Putin's Boost-Phase Defense: The Offer That Wasn't

Pavel Podvig, “Putin's Boost-Phase Defense: The Offer That Wasn't,” Program on New Approaches to Russian Security Policy Memo Series, Memo No. 180, November 2000


Pavel Podvig

PONARS Policy Memo No. 180, November 2000 (PDF File)

When President Vladimir Putin said that Russia is ready to work together with the United States on building a missile defense system, it was quite a surprise, to say the least. The proposal, made in Putin's interview to NBC, appeared a few days before the June 2000 US-Russian summit, the expectations for which were very low, primarily because of the US intent to proceed with its missile defense program. So, when Putin said that Russia would not object to this program as long as it were a joint effort, it was quite an unexpected turn of events.

As it later turned out, Putin had said something different from what he was supposed to say. His proposal was subsequently explained to mean an offer to build a European missile defense, and neither Putin nor other Russian officials have ever mentioned missile-defense cooperation with the United States after that interview. Still, the proposal and the circumstances in which it was made tell much about the Russian approach to missile defense issues, and might affect the US-Russian dialogue on important arms control issues.

This memo considers Putin's proposal in the context of Russia's position on missile defense, to see what the Russian president may have meant when he was suggesting this idea and what, if any, impact on arms control negotiations this episode might have.

Russia's Position on Missile Defenses

In a discussion of the Russian position on missile defense issues and Russia's disagreement with the United States about its National Missile Defense (NMD) program, it is important to keep in mind that in recent years Russia (at least at the official level) has developed a set of arguments that are almost invariably used against US missile defense plans. Taken together, these arguments--some of which are valid while some are not--create a framework for the Russian government to set its policy on missile defense and judge that of its opponent. The centerpiece of the Russian policy on missile defense is its insistence on preserving the Anti-Ballistic Missile (ABM) Treaty. The definition of the ABM Treaty as a "cornerstone of strategic stability" has been part of virtually all US-Russian official statements, and Russia strongly opposes any modification of the treaty.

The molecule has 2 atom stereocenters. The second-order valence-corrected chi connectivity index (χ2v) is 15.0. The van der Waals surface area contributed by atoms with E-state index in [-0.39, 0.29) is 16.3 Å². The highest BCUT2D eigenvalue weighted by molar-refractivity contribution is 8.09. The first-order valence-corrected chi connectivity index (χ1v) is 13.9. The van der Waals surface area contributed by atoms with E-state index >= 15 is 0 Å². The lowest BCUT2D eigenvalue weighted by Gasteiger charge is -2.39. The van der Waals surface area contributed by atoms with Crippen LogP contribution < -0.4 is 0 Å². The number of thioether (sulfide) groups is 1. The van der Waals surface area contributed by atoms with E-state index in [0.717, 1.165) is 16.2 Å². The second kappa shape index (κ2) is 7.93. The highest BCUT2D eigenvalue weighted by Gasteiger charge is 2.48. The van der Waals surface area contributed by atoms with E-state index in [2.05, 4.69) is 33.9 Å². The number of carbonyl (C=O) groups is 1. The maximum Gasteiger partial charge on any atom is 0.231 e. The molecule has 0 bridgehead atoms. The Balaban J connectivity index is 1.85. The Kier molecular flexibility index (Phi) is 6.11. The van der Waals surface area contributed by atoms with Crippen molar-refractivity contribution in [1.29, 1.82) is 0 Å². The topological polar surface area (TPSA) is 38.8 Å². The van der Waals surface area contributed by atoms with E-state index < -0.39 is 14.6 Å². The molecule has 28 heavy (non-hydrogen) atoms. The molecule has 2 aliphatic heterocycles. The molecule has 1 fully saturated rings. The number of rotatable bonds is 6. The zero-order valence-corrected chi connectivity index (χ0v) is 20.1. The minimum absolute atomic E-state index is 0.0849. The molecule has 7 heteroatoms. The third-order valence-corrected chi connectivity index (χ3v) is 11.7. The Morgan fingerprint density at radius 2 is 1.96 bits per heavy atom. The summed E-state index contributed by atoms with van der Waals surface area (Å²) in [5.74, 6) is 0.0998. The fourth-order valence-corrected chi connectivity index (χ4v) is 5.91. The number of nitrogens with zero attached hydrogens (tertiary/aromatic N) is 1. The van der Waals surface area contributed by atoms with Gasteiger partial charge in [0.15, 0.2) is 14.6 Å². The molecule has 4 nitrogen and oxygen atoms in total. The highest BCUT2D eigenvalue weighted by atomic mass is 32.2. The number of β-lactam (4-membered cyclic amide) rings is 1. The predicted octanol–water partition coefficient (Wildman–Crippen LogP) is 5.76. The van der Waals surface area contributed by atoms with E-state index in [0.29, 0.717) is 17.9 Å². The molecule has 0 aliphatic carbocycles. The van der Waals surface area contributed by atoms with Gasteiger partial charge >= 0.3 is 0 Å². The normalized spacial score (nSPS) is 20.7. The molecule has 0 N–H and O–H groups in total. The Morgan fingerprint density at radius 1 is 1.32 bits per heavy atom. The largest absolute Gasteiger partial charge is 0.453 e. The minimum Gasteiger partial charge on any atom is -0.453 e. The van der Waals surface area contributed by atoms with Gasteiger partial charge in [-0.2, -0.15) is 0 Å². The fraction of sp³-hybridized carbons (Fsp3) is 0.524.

When it comes to a discussion of the specifics of the US missile defense programs and the NMD program in particular, Russia points out its disagreement with the threat assessment used to support the programs. Russia's official position has long been that it sees no significant intercontinental ballistic missile threat, and certainly nothing of a kind that would justify deployment of a system like NMD. From this assessment, Russia concludes that the real purpose of the US missile defense development is to counter Russia's strategic forces.

It should be noted that Russia has never seriously denied the existence of a threat from intermediate- and short-range missiles. Accordingly, Russia's reaction to theater missile defense programs has been much milder than its reaction to strategic defenses. This can be explained partly by the Russian belief that the country close to its border could be a source of missile threat, and Russia too might therefore need a defense against such threats one day. But the major part of the support for theater defenses comes from the military industry, which still seems to believe that the United States or other countries would be interested in buying its missile defense technology. This belief has proven quite important in the internal Russian debate, which seems to completely ignore the United States' apparent lack of interest in Russian technology.

Both these beliefs--in the destructive effects of strategic defenses and in the potential benefits of theater defenses--were reflected in Russia's attitude toward the so-called demarcation agreement. This agreement, which consists of several protocols signed in New York in September 1997, was supposed to clarify the distinction between theater and strategic defenses in order to exempt the former from ABM treaty limitations. The Russian government and the Duma embraced the 1997 agreement, which was promoted as securing a firm commitment from the United States to adhere to the ABM Treaty, while allowing both countries to work on supposedly much more important theater defenses.